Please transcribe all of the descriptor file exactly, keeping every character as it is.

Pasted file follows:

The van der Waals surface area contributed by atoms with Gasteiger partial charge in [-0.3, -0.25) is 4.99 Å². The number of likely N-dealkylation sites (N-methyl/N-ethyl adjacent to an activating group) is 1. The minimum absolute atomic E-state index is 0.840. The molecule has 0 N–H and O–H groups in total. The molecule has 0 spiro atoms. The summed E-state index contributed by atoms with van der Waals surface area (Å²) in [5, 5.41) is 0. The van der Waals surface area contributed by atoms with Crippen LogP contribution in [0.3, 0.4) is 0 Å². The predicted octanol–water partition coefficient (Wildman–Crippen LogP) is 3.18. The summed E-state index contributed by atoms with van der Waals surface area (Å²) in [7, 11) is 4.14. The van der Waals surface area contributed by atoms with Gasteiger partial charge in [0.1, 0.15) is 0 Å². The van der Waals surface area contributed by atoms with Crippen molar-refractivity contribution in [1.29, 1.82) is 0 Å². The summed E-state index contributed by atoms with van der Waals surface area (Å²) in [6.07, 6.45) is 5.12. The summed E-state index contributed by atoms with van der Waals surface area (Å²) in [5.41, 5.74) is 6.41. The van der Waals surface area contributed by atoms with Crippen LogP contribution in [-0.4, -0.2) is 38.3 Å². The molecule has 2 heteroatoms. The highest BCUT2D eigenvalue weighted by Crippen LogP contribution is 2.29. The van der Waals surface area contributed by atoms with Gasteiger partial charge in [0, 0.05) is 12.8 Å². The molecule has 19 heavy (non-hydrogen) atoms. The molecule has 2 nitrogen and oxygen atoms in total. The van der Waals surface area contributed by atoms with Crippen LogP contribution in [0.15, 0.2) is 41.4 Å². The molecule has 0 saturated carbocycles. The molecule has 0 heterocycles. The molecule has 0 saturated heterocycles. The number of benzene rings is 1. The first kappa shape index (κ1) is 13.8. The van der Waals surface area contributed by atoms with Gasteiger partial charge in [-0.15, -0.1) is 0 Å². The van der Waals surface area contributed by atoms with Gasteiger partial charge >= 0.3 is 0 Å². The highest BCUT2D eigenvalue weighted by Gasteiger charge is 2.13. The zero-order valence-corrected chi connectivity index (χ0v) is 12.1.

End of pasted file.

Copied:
The van der Waals surface area contributed by atoms with Gasteiger partial charge in [-0.3, -0.25) is 4.99 Å². The number of likely N-dealkylation sites (N-methyl/N-ethyl adjacent to an activating group) is 1. The minimum absolute atomic E-state index is 0.840. The molecule has 0 N–H and O–H groups in total. The molecule has 0 spiro atoms. The summed E-state index contributed by atoms with van der Waals surface area (Å²) in [5, 5.41) is 0. The van der Waals surface area contributed by atoms with Crippen LogP contribution in [0.3, 0.4) is 0 Å². The predicted octanol–water partition coefficient (Wildman–Crippen LogP) is 3.18. The summed E-state index contributed by atoms with van der Waals surface area (Å²) in [7, 11) is 4.14. The van der Waals surface area contributed by atoms with Gasteiger partial charge in [0.1, 0.15) is 0 Å². The van der Waals surface area contributed by atoms with Crippen molar-refractivity contribution in [1.29, 1.82) is 0 Å². The summed E-state index contributed by atoms with van der Waals surface area (Å²) in [6.07, 6.45) is 5.12. The summed E-state index contributed by atoms with van der Waals surface area (Å²) in [5.41, 5.74) is 6.41. The van der Waals surface area contributed by atoms with Crippen LogP contribution in [-0.4, -0.2) is 38.3 Å². The molecule has 2 heteroatoms. The highest BCUT2D eigenvalue weighted by Crippen LogP contribution is 2.29. The van der Waals surface area contributed by atoms with Gasteiger partial charge in [0, 0.05) is 12.8 Å². The molecule has 19 heavy (non-hydrogen) atoms. The molecule has 2 nitrogen and oxygen atoms in total. The van der Waals surface area contributed by atoms with Crippen LogP contribution in [0.15, 0.2) is 41.4 Å². The molecule has 0 saturated carbocycles. The molecule has 0 heterocycles. The molecule has 0 saturated heterocycles. The number of benzene rings is 1. The first kappa shape index (κ1) is 13.8. The van der Waals surface area contributed by atoms with Gasteiger partial charge in [-0.15, -0.1) is 0 Å². The van der Waals surface area contributed by atoms with Gasteiger partial charge >= 0.3 is 0 Å². The highest BCUT2D eigenvalue weighted by Gasteiger charge is 2.13. The zero-order valence-corrected chi connectivity index (χ0v) is 12.1.